2nd Person

You, second from the right.  Don’t worry, you didn’t race in knee warmers and all those warm clothes.  You wouldn’t embarrass your Belgian teammates like that.

Imagine you’re asked to do a race the evening before.  A teammate’s mother comes knocking on your door, requesting you race the next day at another Interclub, supposedly a hard one that just a few days ago was a “Belgian-only race,” which you weren’t invited to.  Of course you say yes, despite your nagging cough that you’ve had since the beginning of August.  After all, you’re in Belgium to race, not to sit around playing Grand Theft Auto and reading books on the back lawn.  In preparation for the race, you make sure you’re bike is ready.  Looking at it, you shrug your shoulders and deciding that the ripped bar tape will have to do since the shop is closed.  Then you pack your bag for tomorrow.  1 liter of lemon soda for after the race.  1 bottle of whey protein for afterwards.  Two flasks of sugar.  Three cookies in tin foil.  Rain clothes.  Safety pins.  That’s about it.

The next day you wake up at 7:00 when you hear your roommate, Jake, rummaging about downstairs, eating breakfast and readying for his race in Holland.  You don’t have to wake up for another couple hours, so you turn your lap top on and set the alarm clock app to 9:00.  You go back to sleep.

As you walk out the door with your bike and your backpack, you realize that the bad weather your heard pounding on the roof earlier in the morning will most likely stick around for the rest of the day.  The trees are blowing violently in the wind.  Rain, earlier, has made the roads slick.  The warm, sunny skies of yesterday are gone.  You ride your bike a half block to the bike shop, where Patrick is supposed to pick you up at 10:00 with the mini bus.  No one is at the shop.  It’s 9:55.  You lean your bike up against the bike shop and pace back and forth for a few minutes until the sprinkling starts up again.  Great.  You’re going to be soaked before the race starts.   At least there will be no shock to the system when the racing gets underway.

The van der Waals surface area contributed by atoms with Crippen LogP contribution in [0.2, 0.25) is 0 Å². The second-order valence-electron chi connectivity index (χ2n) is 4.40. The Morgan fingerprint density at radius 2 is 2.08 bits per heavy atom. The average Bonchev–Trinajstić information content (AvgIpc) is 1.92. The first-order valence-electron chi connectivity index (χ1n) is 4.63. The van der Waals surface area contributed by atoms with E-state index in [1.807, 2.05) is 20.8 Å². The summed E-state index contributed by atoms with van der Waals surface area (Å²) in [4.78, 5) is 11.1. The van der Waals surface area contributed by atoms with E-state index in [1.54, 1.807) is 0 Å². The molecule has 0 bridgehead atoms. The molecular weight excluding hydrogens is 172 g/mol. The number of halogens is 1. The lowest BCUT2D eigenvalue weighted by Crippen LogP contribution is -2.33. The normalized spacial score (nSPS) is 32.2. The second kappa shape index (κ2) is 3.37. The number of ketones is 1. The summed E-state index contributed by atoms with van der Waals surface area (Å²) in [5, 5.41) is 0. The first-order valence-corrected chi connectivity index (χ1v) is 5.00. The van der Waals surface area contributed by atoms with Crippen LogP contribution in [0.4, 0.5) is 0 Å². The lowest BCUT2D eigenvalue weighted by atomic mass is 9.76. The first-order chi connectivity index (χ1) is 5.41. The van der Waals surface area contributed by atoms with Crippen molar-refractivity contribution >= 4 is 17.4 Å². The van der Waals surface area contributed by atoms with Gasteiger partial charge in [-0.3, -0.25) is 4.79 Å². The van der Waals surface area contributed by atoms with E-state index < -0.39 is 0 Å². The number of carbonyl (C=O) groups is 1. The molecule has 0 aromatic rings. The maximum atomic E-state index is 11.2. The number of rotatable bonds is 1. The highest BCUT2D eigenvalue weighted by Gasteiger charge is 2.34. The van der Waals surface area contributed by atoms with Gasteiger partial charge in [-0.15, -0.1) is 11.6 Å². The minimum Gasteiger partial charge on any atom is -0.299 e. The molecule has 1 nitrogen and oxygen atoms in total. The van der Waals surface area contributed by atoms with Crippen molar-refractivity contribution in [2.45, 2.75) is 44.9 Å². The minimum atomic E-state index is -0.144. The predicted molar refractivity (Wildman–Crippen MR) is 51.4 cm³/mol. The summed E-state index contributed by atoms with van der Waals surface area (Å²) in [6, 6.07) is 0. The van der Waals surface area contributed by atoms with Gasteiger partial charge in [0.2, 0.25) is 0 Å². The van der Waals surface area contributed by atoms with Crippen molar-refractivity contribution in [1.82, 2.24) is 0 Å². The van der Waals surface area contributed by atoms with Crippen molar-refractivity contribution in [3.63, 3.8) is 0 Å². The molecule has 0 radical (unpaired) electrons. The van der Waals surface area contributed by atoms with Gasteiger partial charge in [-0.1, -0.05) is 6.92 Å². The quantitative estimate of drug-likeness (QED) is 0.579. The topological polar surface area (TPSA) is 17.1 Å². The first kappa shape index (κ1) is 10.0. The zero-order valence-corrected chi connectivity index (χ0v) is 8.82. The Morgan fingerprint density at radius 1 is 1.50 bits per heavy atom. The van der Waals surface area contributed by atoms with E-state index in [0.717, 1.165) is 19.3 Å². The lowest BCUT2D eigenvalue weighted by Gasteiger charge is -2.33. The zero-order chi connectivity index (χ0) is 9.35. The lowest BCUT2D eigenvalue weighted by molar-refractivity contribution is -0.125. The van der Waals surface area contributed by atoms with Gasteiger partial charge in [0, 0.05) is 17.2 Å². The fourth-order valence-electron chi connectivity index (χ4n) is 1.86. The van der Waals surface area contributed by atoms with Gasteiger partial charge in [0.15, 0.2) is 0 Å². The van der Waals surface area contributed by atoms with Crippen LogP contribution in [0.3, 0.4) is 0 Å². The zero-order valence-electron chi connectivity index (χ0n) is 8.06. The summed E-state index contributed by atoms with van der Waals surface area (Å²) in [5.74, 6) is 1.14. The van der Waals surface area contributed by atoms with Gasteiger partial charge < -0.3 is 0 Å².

The sprinkling turns into misting rain, which turns into light rain, which turns into rain blowing sideways in the wind.  At this stage you move behind the shelter of a tall team truck in the parking lot.  Making yourself flat against its side, you’re completely out of the rain now.  The wind is blowing so hard the horizontal downpour is blocked entirely by the truck.  You’re stuck there.  It’s 20 minutes past 10 and you begin to think that there’s been a mix up and either you’re laptop’s time zone was set incorrectly and it’s 11:20, not 10:20, or that no one was informed that you were supposed to be picked up.  You decided to ride back to your house.  You’re now soaked.

Patrick comes to your door 10 minutes later and drives you to the race.  You arrive at the race, over two hours early.  You sit in the van for an hour, putting on all the clothes you own and listen to your ipod as countless people access the back of the van and walk away without closing the double doors, letting in cold air.  Eventually you go out and realize it’s slightly warmer outside.

The race starts.  You’ve been told there’s a nasty steep cobbled climb one kilometer into the race.  You had tried finding it during your warm up, but after 40 minutes gave up.  So instead you do a sidewalk attack in the neutral roll out and chop 80 people, arriving near the front just in time for the race to begin.  Your legs feel good.  The climb approaches.  There’s a wide downhill road, also partially cobbled, leading into the cobbled climb, which is wide and has sidewalks that are non-cobbled, meaning everyone tries to ride on the sidewalks, forcing the spectators to make themselves narrow against the retaining wall.  You make it over the 20% grade in an okay position, though you realize you rode on the cobbles at the front too long and lost positioning and extra energy by doing so.  Next lap you know how to do it.  There are 10 laps in total; the first one is all about learning the course and staying near the front yo make any splits that occur.  The rain starts.  Actually, if your memory serves correct, the rain started a few minutes before the race began.  The rain REALLY starts now, coming down full blast.  Good thing you chose the clear lenses for your glasses.